E-Learning is a funny creature. It’s created by a mixture of art and technology, always a heady if slightly risky mix. It’s a spontaneous activity stifled by process, it’s great communication strangled by noise. All to often, the magic gets lost in the detail. What could have been a great user experience becomes merely an experience in navigation and clicking buttons, answering multiple choice questions and wondering if you’ve got time to get a coffee before the video finishes.
Usability and utility are fundamental questions in the design and build of e-learning. What is it going to deliver to you and how easy will it be to use? These are questions of enlightened self interest, part of the contract that we draw up with learners, the reasons that we are asking them to give us some of their time, in return for which we will provide them with something worthwhile and worthy.
But they are questions that are, all too often, lost in the murk of learning objectives, project plans and production deadlines. All too often, the baby goes out with the bathwater.
Usability testing is like tuning an engine. The engine will run without it, but it’s only operating at a fraction of it’s potential performance. Often, usability testing consists of either showing it to someone, or piloting it with a group, but usually at the end of the process. It’s rare that this happens early on, or that there is budget for the rework that is really needed. Good usability testing needs to happen at the component level and be embedded throughout the design and production process. It needs to cover elements as wide ranging as the graphic design, the navigation model, the style, the help and support functionality and how you log on. It’s a holistic process, and it needs to be owned by someone.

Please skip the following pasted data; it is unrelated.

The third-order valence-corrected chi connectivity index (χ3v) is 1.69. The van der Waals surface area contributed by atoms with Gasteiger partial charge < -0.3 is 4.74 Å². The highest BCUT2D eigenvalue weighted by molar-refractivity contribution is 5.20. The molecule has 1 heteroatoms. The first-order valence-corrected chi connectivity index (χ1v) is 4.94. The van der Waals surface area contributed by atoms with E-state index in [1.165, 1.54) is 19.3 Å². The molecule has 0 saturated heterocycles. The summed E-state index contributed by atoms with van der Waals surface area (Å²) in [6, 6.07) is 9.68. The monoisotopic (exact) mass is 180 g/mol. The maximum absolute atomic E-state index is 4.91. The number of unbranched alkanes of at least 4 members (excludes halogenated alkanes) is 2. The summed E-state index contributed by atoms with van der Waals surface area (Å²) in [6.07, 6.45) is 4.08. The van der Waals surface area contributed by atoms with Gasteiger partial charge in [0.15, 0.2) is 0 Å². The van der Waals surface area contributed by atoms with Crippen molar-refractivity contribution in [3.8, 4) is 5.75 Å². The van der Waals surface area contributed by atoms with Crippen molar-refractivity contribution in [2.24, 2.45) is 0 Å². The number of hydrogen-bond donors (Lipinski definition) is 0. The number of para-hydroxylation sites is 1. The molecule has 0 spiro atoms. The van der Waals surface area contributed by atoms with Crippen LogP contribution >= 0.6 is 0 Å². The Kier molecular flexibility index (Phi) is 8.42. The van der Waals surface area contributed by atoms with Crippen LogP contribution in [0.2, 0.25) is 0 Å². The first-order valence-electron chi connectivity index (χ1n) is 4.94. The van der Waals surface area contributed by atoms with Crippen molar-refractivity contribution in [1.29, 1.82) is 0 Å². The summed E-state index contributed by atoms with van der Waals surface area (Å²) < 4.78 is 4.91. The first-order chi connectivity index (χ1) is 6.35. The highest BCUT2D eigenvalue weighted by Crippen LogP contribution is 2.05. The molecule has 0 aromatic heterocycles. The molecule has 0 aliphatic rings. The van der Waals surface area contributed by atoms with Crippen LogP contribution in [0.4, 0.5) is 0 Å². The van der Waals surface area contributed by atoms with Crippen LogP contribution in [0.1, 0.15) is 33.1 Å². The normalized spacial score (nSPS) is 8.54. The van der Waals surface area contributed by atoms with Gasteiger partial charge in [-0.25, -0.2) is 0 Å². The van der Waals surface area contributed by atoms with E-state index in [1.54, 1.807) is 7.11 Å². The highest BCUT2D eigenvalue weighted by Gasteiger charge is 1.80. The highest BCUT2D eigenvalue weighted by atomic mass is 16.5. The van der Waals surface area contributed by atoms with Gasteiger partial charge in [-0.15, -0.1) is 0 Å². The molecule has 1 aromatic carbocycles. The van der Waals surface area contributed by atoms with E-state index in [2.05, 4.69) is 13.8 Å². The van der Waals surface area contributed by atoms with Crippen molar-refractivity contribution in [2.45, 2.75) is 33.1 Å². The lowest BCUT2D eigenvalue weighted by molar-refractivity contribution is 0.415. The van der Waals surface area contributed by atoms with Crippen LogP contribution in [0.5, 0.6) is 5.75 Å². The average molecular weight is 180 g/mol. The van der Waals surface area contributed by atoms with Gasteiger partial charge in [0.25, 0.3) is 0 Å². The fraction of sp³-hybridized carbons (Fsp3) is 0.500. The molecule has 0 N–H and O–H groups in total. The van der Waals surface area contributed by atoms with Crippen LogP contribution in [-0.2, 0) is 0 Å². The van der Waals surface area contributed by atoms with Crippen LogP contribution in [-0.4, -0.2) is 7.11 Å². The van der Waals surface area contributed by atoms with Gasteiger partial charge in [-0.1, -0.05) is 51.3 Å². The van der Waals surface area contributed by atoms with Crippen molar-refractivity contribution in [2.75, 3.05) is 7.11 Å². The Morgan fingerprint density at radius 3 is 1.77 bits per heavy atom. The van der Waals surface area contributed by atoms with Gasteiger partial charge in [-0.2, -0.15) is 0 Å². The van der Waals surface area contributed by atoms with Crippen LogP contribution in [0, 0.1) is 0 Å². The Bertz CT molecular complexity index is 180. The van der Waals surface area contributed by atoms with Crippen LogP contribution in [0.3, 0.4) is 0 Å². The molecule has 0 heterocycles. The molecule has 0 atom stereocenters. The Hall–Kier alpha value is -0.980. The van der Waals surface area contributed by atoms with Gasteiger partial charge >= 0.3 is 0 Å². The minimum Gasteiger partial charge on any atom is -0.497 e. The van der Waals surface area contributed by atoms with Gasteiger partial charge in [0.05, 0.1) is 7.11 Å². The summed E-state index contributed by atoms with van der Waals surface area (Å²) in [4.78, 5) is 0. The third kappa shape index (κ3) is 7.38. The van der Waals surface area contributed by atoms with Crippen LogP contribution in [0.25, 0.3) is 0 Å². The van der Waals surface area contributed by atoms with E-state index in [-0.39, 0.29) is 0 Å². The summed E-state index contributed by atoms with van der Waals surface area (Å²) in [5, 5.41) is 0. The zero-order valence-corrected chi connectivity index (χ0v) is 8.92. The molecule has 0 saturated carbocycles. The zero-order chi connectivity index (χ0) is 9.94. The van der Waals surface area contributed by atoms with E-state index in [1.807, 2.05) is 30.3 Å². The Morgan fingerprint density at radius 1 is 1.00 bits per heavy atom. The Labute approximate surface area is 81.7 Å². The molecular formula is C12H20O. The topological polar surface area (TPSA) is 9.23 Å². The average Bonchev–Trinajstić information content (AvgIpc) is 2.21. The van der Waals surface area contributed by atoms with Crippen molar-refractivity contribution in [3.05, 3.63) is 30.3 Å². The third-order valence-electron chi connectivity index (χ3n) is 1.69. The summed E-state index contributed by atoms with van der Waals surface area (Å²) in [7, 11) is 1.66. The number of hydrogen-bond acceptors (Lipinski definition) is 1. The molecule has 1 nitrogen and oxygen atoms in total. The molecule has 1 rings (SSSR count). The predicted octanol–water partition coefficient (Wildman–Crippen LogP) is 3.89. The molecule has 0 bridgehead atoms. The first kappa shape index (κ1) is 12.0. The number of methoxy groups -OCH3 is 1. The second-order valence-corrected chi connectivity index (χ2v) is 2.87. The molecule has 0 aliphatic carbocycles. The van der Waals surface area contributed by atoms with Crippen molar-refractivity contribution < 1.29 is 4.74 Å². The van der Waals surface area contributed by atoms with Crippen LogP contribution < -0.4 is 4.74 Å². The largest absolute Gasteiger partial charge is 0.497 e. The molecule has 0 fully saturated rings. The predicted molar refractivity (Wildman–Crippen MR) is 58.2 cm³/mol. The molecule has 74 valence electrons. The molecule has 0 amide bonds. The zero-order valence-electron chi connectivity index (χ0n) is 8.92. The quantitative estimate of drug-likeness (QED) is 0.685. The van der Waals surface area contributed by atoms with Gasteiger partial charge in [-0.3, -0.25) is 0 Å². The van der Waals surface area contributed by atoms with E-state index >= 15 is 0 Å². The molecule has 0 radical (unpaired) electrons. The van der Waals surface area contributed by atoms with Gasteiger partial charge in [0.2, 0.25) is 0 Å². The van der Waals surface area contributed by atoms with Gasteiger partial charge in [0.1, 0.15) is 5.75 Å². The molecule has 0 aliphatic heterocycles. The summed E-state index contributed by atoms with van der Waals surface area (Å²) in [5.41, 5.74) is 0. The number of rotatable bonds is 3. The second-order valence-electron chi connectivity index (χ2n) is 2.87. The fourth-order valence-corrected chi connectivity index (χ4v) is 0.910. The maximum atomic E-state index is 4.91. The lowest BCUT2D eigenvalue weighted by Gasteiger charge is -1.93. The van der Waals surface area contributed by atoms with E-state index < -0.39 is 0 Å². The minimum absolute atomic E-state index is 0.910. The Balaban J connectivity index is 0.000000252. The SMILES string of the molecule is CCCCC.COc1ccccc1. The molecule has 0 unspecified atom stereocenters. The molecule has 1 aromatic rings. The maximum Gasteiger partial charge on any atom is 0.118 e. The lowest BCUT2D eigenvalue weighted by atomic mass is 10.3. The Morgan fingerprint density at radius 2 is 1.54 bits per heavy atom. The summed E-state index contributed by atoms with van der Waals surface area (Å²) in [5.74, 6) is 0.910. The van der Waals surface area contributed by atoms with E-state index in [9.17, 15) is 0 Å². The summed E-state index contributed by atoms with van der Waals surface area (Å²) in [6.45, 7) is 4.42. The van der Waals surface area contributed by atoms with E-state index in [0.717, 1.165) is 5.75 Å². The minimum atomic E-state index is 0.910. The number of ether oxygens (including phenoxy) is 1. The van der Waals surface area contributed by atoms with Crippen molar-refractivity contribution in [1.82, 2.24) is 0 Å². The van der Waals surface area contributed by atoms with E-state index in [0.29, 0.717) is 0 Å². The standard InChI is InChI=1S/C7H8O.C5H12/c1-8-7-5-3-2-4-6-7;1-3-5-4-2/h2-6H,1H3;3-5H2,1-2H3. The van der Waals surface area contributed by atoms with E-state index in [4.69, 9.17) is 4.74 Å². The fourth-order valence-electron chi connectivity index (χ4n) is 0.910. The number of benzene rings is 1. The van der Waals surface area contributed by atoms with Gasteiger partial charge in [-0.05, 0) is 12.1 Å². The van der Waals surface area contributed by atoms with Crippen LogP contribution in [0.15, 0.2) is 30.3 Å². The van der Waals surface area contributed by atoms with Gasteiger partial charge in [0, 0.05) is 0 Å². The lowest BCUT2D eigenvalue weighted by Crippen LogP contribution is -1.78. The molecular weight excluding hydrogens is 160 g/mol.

In practical terms, it’s a combination of using previous learning and knowledge, and testing new elements effectively. Institutional knowledge is often overlooked or ignored, or held in silos. Using a Wiki, a Project Initiation Document where it’s held, or simply running a ‘lessons’ meeting at the start of the project can all help, but you also need to consider how ‘essential’ this meeting is viewed. Wikis are all well and good, but if nobody looks at the data, it’s stale and of little value.
Often valuable lessons are learnt, then lost, then learnt again, then lost again. Actively think about how we can embed and maintain that learning.
Testing is also important. This can be simple observation, or more sophisticated techniques, including keystroke logging or just narrative feedback. The point to remember is that there are experts in these fields and we can get value from using them. For larger programmes, it’s worth factoring this in.
Often the focus falls on utility, what the programme is about, what the learning objectives are, how people will perform differently at the end, but none of this will be achieved to maximum effect without taking account of usability. Sure, the programme may work, but it won’t be fine tuned.